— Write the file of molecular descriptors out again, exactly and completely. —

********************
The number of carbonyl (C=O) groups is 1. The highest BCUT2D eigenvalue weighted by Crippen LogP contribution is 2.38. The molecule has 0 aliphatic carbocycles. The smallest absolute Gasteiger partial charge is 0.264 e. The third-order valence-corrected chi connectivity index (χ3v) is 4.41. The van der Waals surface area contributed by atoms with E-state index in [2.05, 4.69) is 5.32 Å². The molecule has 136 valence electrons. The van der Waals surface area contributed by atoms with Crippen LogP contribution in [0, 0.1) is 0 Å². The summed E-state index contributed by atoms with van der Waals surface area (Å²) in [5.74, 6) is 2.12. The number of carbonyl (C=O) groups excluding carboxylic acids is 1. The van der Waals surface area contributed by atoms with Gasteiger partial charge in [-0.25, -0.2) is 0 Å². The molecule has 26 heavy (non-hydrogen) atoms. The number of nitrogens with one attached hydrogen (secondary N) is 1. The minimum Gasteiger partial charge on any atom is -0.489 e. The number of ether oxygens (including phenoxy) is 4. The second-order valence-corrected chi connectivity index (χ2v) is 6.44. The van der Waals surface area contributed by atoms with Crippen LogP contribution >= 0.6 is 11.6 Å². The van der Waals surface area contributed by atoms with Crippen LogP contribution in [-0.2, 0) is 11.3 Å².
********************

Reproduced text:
The number of carbonyl (C=O) groups is 1. The highest BCUT2D eigenvalue weighted by Crippen LogP contribution is 2.38. The molecule has 0 aliphatic carbocycles. The smallest absolute Gasteiger partial charge is 0.264 e. The third-order valence-corrected chi connectivity index (χ3v) is 4.41. The van der Waals surface area contributed by atoms with E-state index in [2.05, 4.69) is 5.32 Å². The molecule has 136 valence electrons. The van der Waals surface area contributed by atoms with Crippen LogP contribution in [0, 0.1) is 0 Å². The summed E-state index contributed by atoms with van der Waals surface area (Å²) in [5.74, 6) is 2.12. The number of carbonyl (C=O) groups excluding carboxylic acids is 1. The van der Waals surface area contributed by atoms with Gasteiger partial charge in [-0.25, -0.2) is 0 Å². The molecule has 26 heavy (non-hydrogen) atoms. The number of nitrogens with one attached hydrogen (secondary N) is 1. The minimum Gasteiger partial charge on any atom is -0.489 e. The number of ether oxygens (including phenoxy) is 4. The second-order valence-corrected chi connectivity index (χ2v) is 6.44. The van der Waals surface area contributed by atoms with Crippen LogP contribution >= 0.6 is 11.6 Å². The van der Waals surface area contributed by atoms with Crippen LogP contribution in [-0.2, 0) is 11.3 Å².